Then there are the other topics covered on the site that do touch directly on chemical risks.  Many of these are in the headlines and involve issues in which the chemical and related industries have enormous financial stakes.  These address whether chemicals in toys pose risks to children, whether organic food is safer, and asthma and its causes.  These topics are treated wholly differently by TERA. 

First, these essays are all written either by TERA staff or by staff from other chemical industry consulting firms, such as Exponent, that have a long track record of helping chemical companies avoid regulation.  Second, they bend over backward to “put those hazards into context,” noting that many chemicals posing risks are naturally occurring and emphasizing risk factors other than chemicals.  Third, they tout the efforts and money expended by companies to ensure the safety of their products, and maintain that extensive regulations are more than adequate to address the problem.  Fourth, they ignore or seek to minimize research findings indicating potential or actual risk.  Finally, they seek to shift responsibility for ensuring safety to the consumer or parent and away from manufacturers of chemicals or products containing chemicals at issue.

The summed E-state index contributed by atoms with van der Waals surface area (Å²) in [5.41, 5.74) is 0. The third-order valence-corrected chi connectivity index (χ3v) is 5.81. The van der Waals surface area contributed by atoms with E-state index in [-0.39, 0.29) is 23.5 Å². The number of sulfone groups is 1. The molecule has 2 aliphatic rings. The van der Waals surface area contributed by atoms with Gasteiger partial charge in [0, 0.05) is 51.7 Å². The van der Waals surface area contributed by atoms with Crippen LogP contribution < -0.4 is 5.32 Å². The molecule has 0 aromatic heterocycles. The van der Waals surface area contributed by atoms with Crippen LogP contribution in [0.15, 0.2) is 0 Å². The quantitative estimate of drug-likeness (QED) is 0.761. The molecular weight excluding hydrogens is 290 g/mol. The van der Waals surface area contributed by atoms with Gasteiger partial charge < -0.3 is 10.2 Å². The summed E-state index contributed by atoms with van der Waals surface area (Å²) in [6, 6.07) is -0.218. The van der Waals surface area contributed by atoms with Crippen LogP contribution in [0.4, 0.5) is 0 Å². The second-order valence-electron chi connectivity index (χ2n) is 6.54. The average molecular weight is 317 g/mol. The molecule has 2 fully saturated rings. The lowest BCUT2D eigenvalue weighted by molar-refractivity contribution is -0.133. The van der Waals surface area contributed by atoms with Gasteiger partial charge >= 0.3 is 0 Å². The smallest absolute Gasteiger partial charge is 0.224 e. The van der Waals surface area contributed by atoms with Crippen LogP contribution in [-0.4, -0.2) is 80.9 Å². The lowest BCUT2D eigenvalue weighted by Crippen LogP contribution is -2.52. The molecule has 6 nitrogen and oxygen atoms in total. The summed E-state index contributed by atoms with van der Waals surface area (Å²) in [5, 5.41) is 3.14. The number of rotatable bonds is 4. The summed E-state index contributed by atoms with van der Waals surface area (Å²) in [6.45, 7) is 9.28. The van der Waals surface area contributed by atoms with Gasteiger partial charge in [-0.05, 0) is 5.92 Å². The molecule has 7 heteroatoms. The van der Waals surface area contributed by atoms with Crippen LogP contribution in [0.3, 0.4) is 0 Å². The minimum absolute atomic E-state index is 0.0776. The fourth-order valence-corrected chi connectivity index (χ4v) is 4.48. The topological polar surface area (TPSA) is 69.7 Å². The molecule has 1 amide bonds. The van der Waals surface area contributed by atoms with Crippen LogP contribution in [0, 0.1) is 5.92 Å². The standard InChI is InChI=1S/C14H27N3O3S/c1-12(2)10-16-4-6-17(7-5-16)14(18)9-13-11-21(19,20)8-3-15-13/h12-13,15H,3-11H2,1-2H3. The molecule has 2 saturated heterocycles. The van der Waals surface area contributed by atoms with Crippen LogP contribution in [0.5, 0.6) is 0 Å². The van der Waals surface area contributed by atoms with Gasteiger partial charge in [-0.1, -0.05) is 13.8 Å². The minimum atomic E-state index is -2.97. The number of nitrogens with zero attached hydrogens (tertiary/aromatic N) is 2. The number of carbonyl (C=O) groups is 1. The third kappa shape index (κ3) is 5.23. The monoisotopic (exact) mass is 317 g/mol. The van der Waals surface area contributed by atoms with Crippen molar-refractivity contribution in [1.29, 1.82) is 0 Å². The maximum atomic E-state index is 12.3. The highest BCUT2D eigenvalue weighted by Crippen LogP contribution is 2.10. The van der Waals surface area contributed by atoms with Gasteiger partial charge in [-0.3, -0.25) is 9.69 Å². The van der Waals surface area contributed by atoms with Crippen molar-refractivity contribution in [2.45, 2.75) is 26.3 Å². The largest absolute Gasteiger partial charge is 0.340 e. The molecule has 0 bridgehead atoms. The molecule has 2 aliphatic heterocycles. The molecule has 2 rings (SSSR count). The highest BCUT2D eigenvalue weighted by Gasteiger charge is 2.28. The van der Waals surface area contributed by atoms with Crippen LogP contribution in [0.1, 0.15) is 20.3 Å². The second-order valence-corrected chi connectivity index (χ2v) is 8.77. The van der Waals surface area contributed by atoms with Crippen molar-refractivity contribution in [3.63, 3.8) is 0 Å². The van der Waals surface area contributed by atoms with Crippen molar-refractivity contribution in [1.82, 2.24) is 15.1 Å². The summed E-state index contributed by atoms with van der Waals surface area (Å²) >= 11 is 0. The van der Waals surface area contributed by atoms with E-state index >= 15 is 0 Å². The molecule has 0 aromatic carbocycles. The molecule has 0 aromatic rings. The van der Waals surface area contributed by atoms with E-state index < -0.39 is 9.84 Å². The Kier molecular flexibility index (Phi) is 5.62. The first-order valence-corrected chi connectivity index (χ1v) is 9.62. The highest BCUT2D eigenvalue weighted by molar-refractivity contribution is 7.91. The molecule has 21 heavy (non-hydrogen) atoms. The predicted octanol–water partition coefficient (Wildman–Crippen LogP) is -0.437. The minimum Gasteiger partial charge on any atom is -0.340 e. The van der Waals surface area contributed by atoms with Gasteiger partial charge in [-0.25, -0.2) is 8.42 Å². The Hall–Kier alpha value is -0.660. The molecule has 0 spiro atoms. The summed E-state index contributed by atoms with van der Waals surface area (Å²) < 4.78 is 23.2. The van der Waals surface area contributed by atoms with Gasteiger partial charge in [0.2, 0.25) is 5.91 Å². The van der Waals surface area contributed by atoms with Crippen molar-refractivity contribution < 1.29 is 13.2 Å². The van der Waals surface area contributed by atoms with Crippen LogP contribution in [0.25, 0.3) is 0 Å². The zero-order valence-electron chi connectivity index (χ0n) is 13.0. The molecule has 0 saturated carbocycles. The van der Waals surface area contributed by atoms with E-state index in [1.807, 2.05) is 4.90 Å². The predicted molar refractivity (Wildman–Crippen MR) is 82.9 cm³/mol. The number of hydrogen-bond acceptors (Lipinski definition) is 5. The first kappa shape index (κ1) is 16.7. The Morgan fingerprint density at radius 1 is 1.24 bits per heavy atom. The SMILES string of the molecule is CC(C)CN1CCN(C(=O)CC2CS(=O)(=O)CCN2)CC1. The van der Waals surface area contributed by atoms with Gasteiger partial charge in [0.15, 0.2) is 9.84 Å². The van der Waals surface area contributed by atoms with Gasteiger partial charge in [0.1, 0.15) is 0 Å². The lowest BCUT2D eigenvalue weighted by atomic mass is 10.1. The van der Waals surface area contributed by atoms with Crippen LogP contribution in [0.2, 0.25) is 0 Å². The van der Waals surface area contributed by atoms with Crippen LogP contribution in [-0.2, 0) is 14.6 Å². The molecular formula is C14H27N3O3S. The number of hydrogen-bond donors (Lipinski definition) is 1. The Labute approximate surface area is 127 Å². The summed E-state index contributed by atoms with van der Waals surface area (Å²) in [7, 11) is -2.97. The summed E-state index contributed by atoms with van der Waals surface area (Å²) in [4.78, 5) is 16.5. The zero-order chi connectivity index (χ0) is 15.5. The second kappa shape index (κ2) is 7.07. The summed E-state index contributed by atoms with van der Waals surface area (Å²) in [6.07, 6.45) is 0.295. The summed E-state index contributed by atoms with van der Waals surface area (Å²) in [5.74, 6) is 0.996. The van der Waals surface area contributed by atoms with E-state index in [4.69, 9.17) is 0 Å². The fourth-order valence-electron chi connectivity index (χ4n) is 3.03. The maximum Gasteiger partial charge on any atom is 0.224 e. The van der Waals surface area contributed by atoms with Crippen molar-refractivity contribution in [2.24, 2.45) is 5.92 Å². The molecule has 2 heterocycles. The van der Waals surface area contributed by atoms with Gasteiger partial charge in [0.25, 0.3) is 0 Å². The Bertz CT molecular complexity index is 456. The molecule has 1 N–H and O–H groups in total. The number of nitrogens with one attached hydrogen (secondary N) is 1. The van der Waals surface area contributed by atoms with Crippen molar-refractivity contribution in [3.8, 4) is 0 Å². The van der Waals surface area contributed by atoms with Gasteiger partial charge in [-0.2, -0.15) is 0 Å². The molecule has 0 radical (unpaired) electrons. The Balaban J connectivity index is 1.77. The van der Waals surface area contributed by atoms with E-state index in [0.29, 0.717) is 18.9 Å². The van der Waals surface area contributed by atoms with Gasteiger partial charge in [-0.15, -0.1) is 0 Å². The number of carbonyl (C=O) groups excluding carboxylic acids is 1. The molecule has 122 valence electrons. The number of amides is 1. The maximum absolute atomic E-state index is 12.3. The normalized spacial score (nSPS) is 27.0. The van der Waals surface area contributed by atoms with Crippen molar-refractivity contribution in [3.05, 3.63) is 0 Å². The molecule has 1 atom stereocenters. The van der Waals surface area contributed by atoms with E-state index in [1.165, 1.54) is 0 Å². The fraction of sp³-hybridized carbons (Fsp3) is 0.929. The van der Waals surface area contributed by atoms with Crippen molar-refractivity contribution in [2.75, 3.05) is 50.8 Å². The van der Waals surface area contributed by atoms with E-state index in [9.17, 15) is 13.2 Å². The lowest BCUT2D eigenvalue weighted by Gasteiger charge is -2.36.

The piece on chemicals in toys is a case in point.  Written by two scientists from Exponent, the main advice it offers is this:  “The key things parents can do to minimize exposure to their children is to carefully select the toys they play with and follow the warning, if any, on the label.”  That’s a handy shift in responsibility away from minimizing the presence of hazardous chemicals in such toys.  Here’s the advice offered:

Parents need to consider two things: can the chemicals in the toy result in an exposure, and is this exposure associated with a health risk.  In toxicology, this is described in the following equation:

Risk = Exposure x Hazard

 In other words, it is important to consider not just the chemical levels in the toy, but also whether they can cause an exposure above a safe level.

How, then, is a parent to understand the risk, say, of their child playing with a toy that contains a phthalate plasticizer?  For starters, the chemical won’t be listed on the label.  Are these industry scientists really content telling parents they need not worry that a chemical known or suspected to cause development abnormalities is deliberately added to a toy by its manufacturer?  And that the keys to their child being able to use the toy safely lie, not in ensuring such chemicals aren’t used in toys, but rather in parents reading the label, minimizing the amount of time the child puts the toy in his or her mouth, and “washing the child’s hands after use”?

As I said in my last post, the new website is very clever.  The intermixing of relatively objective pieces written by more independent experts with propaganda pieces written by consultants to the chemical industry is the modern version of the salesman’s classic bait-and-switch.